• Steak will be cooked to medium when it feels springy with the back of tongs.

Medium well

66 – 71°C

Mostly gray centre, firm texture.

  • Cook on one side until moisture is pooling on top surface;
  • Turn and cook on second side until moisture is pooling on top;
  • Reduce heat slightly and continue to cook until steak feels firm with the back of tongs.

Well done


Gray-brown throughout, tough texture

  • Cook on one side until moisture is pooling on top surface;
  • Turn and cook on second side until moisture is pooling on top;
  • Reduce heat slightly and continue to cook until steak feels very firm with the back of tongs
As meat is cooked, it turns from red to pink to brown to black (if burnt), and the amount of blood and other juices decreases with longer cooking. Well done cuts are dryer and contain little or no juices.


Methods - Moist Heat Cooking

Cuts of beef from the Round, Brisket, Shin, and Chuck prime cuts are often cooked by moist heat cooking methods, such as braising, pot-roasting, and stewing. Steak cut from Round and Chuck can produce delicious results also by dry heat methods especially when they are tenderized with a marinade.

Stewing involves immersing the entire cut of meat in a liquid.

Braising involves cooking meats, covered, with small amounts of liquids (usually seasoned or flavored). Unlike stewing, meat cooked via braising is not fully immersed in liquid.





Resting Meat - The interior of a cut of meat may still increase in temperature 3–5°C (5–10°F ) after being removed from the grill or oven, and the meat should therefore be allowed to "rest" before being served, which allows its temperature to stabilise, the juices to be redistributed and the meat fibres to relax. Allow 10 minutes for roasts and 3 minutes for steaks and chops. Cover loosely with foil while resting.


How to Make a Simple Jus - Remove the cooked roast from the roasting tin and set it aside, loosely covered, to rest. Pour off any excess fat, place the roasting tin over medium heat and add 150ml of any flavourful stock. Bring the stock to the boil and scrape the bottom of the tin to dissolve all the roasting particles. Season to taste and drizzle over the sliced roast.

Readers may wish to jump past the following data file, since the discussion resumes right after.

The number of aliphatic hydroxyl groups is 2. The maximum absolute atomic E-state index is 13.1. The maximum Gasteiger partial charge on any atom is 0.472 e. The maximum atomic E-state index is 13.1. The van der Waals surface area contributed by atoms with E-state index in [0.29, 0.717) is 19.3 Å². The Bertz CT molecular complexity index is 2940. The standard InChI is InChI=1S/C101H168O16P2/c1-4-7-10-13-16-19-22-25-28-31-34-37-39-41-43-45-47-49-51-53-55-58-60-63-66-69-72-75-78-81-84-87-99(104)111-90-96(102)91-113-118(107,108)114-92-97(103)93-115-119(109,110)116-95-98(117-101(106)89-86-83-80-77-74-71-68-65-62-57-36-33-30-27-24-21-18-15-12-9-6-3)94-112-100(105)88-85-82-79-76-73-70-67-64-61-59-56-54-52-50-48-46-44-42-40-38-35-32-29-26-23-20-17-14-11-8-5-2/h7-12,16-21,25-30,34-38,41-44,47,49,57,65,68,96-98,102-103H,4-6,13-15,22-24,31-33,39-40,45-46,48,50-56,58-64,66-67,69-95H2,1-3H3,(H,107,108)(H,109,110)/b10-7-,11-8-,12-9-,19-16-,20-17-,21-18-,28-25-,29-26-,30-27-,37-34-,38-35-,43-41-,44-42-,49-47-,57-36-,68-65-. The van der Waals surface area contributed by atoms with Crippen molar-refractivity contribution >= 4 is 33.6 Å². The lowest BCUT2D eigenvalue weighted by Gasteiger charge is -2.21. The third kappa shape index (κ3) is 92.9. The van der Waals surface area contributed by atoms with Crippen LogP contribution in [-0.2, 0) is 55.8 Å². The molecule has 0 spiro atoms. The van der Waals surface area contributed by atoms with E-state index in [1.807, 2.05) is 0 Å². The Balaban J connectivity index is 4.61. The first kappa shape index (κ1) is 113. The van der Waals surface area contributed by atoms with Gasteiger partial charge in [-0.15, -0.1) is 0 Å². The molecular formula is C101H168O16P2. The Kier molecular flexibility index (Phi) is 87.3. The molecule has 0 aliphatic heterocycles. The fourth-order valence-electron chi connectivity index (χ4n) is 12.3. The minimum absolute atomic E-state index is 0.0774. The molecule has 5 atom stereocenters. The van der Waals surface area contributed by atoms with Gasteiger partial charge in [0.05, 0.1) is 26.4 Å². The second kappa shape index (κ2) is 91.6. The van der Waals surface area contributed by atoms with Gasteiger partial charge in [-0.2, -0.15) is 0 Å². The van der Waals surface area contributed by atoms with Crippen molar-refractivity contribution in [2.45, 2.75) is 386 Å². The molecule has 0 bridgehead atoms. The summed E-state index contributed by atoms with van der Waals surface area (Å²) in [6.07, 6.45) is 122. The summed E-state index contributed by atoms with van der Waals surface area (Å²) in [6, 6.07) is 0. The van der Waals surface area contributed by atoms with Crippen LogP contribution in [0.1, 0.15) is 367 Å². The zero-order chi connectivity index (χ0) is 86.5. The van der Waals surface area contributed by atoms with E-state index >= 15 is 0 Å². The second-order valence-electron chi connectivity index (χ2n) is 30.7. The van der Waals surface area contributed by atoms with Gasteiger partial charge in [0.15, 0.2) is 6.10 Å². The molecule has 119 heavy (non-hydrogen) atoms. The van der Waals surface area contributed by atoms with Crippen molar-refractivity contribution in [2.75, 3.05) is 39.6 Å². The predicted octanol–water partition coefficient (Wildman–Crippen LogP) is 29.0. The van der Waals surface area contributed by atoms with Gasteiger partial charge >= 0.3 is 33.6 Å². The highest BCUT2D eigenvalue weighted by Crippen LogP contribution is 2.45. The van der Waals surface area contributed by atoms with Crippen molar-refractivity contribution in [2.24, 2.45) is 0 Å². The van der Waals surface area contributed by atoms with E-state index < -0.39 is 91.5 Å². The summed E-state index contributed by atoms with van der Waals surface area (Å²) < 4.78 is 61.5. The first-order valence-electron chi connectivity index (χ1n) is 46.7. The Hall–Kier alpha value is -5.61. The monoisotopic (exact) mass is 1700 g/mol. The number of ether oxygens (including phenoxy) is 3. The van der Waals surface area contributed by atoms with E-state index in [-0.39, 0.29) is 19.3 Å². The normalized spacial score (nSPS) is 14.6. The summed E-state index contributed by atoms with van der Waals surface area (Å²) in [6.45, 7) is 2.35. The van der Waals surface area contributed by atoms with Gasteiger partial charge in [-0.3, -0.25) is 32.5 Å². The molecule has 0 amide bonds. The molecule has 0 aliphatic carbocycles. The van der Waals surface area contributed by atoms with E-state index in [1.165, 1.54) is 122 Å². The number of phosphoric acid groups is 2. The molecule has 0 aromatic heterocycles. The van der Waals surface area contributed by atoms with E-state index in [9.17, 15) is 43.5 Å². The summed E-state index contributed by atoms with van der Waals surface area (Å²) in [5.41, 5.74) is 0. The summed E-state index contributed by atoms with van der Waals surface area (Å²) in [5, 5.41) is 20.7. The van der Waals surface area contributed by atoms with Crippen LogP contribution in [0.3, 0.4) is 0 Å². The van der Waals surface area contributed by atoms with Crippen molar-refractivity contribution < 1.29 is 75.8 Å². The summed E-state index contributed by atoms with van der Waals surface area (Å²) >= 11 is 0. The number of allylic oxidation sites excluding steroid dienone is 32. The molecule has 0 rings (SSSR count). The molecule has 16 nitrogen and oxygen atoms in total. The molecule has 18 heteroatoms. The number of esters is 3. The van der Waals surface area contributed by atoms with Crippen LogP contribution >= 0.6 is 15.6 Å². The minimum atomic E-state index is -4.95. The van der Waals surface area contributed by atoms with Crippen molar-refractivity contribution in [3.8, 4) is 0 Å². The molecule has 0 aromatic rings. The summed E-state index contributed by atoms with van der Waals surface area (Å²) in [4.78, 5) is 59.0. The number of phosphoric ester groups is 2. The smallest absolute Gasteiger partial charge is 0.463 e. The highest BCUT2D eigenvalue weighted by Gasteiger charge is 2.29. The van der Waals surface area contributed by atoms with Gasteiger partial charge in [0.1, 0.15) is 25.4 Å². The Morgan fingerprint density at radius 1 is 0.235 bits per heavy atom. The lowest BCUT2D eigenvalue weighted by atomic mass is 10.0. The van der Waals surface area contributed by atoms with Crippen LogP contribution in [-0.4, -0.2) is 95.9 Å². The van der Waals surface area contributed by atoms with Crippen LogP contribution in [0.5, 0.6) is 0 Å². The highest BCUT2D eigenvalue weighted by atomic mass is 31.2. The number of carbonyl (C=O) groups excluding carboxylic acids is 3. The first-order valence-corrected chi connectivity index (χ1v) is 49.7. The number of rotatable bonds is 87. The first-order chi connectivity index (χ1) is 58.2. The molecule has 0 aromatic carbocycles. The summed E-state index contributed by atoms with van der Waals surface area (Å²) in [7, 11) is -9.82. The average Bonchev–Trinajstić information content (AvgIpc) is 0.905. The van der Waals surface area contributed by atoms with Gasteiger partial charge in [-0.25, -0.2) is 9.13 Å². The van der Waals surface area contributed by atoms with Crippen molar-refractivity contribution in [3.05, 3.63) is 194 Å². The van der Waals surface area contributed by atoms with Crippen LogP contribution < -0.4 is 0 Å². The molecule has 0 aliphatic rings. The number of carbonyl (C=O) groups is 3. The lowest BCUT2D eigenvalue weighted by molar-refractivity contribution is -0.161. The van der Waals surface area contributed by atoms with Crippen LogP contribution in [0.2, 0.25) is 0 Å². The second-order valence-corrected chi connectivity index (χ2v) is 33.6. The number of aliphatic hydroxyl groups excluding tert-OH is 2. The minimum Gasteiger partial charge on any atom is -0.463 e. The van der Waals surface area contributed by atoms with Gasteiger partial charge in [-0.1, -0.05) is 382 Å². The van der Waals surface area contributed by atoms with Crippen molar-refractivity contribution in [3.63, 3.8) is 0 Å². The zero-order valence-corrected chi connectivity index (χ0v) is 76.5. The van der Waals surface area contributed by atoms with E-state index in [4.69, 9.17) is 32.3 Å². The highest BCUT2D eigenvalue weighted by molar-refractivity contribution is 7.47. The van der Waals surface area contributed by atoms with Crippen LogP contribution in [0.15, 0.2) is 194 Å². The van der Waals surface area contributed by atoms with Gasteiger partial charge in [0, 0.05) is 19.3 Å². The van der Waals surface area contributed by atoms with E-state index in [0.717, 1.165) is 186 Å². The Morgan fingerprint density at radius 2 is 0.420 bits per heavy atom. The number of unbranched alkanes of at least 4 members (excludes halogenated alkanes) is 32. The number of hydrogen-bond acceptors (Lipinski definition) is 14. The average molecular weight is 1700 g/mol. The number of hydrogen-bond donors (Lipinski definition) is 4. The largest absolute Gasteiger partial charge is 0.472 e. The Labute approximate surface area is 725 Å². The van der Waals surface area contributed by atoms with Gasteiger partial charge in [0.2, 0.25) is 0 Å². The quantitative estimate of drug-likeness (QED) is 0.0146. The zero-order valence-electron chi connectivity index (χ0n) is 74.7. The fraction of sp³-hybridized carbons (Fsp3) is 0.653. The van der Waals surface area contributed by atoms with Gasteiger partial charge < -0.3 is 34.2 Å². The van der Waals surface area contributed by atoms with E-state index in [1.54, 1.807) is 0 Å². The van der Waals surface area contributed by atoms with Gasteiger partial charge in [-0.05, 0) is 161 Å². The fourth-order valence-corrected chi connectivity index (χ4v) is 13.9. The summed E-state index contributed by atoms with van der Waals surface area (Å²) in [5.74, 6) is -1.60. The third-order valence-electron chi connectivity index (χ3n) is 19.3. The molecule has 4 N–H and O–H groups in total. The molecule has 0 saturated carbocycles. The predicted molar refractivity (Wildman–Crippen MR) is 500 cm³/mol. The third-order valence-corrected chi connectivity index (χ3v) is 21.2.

A Matter of Size - As a general rule, the more people you are catering for, the less food per head you need to provide. For instance, while you need 225g stewing beef per head for six people, 175g per head will feed sixty people.


Roast Beef, Lamb or Pork on the bone - 350g per person
Boneless Beef, Lamb or Pork - 225g per person
Lamb rack or cutlets - 3-4 per person
Mince - 175g per person


Pleasurable Eating - Use Sharp Table Knifes – the perfect way to engage and enjoy a well prepared cut of meat at the dinner table is with a sharp non-serrated knife.  You want the table-knife’s edge to be smooth and sharp so that it glides through the grain, not saw through it. 

A good sharp knife can make even less tender cuts more enjoyable, because of the ease to cut thin slices for your mouth. The currently popular serrated or ‘jumbo’ steak knifes make cutting meat a chore and result in unappealing shredded and torn edges. With these sawing type knifes, people don’t experience the joy and savour of engaging with good meat that adds to its underlying experience of satisfaction and wellbeing.

Good nutrition, satisfaction and wellbeing, these are the goals of eating.